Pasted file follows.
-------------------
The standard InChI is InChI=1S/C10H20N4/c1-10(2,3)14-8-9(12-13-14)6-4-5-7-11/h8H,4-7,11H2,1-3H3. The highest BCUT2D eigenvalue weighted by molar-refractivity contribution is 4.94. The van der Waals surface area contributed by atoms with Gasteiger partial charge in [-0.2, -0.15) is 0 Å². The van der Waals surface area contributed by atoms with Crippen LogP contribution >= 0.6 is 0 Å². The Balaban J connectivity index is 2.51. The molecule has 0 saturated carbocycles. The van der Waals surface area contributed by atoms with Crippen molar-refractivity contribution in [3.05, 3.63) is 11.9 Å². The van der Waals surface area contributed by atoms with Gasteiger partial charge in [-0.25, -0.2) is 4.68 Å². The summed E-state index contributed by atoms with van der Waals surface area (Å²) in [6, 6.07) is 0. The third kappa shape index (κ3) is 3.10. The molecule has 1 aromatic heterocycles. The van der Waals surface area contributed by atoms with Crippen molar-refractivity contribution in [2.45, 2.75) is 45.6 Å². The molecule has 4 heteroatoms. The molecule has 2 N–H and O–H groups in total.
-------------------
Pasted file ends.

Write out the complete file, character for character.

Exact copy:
The standard InChI is InChI=1S/C10H20N4/c1-10(2,3)14-8-9(12-13-14)6-4-5-7-11/h8H,4-7,11H2,1-3H3. The highest BCUT2D eigenvalue weighted by molar-refractivity contribution is 4.94. The van der Waals surface area contributed by atoms with Gasteiger partial charge in [-0.2, -0.15) is 0 Å². The van der Waals surface area contributed by atoms with Crippen LogP contribution >= 0.6 is 0 Å². The Balaban J connectivity index is 2.51. The molecule has 0 saturated carbocycles. The van der Waals surface area contributed by atoms with Crippen molar-refractivity contribution in [3.05, 3.63) is 11.9 Å². The van der Waals surface area contributed by atoms with Gasteiger partial charge in [-0.25, -0.2) is 4.68 Å². The summed E-state index contributed by atoms with van der Waals surface area (Å²) in [6, 6.07) is 0. The third kappa shape index (κ3) is 3.10. The molecule has 1 aromatic heterocycles. The van der Waals surface area contributed by atoms with Crippen molar-refractivity contribution in [2.45, 2.75) is 45.6 Å². The molecule has 4 heteroatoms. The molecule has 2 N–H and O–H groups in total.